Frequently Asked Questions
 
  • What is Microsoft announcing at TED?
  • What did Dr. Roy Gould from the Harvard Center for Astrophysics have to say       about WWT at TED?
  • What is WorldWide Telescope?
  • What are some of the most compelling features of WWT?
  • What is the Microsoft Visual Experience Engine?
  • Who are some of your partners with WWT?
  • When will WorldWide Telescope be available?
  • What will WorldWide Telescope cost?
  • When did Microsoft first starting looking at the sky?
  • Is this an extension of Jim Gray’s work?
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    Q. What is Microsoft announcing at TED?
    A. Microsoft Research is showing a technology preview of WorldWide Telescope (WWT). Dr. Roy Gould, an astrophysicist from the Harvard Center for Astrophysics, will be introducing WWT in partnership with Curtis Wong, principal researcher of Microsoft’s Next Media Research group and head of the project.
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    Q. What did Dr. Roy Gould from the Harvard Center for Astrophysics have to say about WWT at TED?
    A. “The WorldWide Telescope takes the best images from the greatest telescopes on Earth ... and in space ... and assembles them into a seamless, holistic view of the universe. This new resource will change the way we do astronomy ... the way we teach astronomy ... and, most importantly, I think it's going to change the way we see ourselves in the universe,” said Dr. Roy Gould of the Harvard Center for Astrophysics. “The creators of the WorldWide Telescope have now given us a way to have a dialogue with our universe.”
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    Q. What is WorldWide Telescope?
    A. The WorldWide Telescope (WWT) is a rich visualization environment that functions as a virtual telescope, bringing together imagery from the best ground- and space telescopes to enable seamless, guided explorations of the universe. WorldWide Telescope, created with Microsoft®'s high-performance Visual Experience Engine™, enables seamless panning and zooming across the night sky blending terabytes of images, data, and stories from multiple sources over the Internet into a media-rich, immersive experience.
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    Q. What are some of the most compelling features of WWT?
    A.
     
  • WorldWide Telescope is an observatory on your desktop, allowing you to see the sky in a way you have never seen before; individual exploration, multi-wavelength views, stars and planets within context to each other, zoom in/out, and a capability for anyone to create and share a tour of the universe.
     
  • The Visual Experience Engine delivers seamless panning zooming around the night sky.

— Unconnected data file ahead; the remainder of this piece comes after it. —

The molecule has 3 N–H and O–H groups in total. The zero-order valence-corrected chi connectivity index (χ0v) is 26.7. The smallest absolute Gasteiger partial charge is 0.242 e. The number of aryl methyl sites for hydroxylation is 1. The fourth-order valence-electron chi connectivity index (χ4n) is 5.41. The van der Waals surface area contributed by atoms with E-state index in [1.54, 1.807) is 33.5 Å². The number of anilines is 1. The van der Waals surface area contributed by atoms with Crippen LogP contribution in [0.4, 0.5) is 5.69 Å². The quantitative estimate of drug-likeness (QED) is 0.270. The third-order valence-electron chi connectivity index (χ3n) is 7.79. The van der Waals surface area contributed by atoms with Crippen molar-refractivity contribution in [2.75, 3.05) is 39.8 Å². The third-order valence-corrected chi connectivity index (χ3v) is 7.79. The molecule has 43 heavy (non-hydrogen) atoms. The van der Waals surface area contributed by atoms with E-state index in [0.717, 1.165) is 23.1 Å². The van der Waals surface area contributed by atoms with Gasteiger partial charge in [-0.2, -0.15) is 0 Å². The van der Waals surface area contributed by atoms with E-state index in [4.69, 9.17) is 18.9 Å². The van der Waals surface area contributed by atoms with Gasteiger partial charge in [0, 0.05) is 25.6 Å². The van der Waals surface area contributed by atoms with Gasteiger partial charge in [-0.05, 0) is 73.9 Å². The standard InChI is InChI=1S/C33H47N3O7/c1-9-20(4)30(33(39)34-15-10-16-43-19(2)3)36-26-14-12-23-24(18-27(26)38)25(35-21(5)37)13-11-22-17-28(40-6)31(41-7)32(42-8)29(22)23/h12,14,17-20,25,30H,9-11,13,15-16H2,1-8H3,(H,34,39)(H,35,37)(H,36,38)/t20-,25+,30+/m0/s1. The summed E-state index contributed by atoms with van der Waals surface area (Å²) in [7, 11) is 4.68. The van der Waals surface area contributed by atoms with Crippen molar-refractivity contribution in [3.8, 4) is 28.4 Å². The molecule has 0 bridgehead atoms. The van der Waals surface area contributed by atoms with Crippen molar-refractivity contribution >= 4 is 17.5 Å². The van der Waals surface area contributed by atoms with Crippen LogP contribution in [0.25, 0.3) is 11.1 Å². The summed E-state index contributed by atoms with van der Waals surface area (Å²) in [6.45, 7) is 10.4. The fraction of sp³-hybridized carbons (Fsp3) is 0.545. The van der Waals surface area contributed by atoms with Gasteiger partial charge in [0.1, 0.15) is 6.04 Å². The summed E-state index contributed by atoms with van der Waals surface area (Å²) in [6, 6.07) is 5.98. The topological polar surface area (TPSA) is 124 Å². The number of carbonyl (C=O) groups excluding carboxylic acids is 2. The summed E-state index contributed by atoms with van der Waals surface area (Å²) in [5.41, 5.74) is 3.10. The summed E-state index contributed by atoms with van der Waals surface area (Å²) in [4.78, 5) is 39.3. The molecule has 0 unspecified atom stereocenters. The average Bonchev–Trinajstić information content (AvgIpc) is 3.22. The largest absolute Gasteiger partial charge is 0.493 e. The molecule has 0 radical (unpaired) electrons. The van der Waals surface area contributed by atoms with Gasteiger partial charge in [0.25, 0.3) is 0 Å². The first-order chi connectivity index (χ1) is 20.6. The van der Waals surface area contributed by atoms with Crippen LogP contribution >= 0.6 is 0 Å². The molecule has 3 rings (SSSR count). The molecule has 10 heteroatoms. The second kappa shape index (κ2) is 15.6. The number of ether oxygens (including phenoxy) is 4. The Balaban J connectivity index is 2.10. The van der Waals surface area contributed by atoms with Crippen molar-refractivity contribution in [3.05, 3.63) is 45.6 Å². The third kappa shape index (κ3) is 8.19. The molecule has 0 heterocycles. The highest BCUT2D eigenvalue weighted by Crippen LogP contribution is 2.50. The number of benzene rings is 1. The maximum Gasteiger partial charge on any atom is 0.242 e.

• WWT delivers seamless integration of science:-relevant information including multi-wavelength, multiple telescope distributed image and data sets, and one-click contextual access to distributed Web information and data sources.
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    Q. What is the Microsoft Visual Experience Engine?
    A. The Microsoft Visual Experience Engine is the technology that enables seamless panning and zooming across the night sky, blending terabytes of images, data, and stories from multiple sources over the Internet into a media-rich, immersive experience.
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    Q. Who are some of your partners with WWT?
    A. We are working with a variety of partners in the academic, educational, and scientific communities to make WWT a success.
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    Q. When will WorldWide Telescope be available?
    A. Spring 2008.
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    Q. What will WorldWide Telescope cost?
    A. Microsoft Research is dedicating WorldWide Telescope to the memory of Jim Gray and is releasing WWT as a free resource to the astronomy and education communities with the hope that it will inspire and empower people to explore and understand the universe as never before.
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    Q. When did Microsoft first starting looking at the sky?
    A. For 16 years, Microsoft has invested, and will continue to invest, in long-term, broad-based research through Microsoft Research. WorldWide Telescope is built on work that started with Jim Gray’s SkyServer and his contributions to Sloan Digital Sky Survey.
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    Q. Is this an extension of Jim Gray’s work?
    A. Yes.
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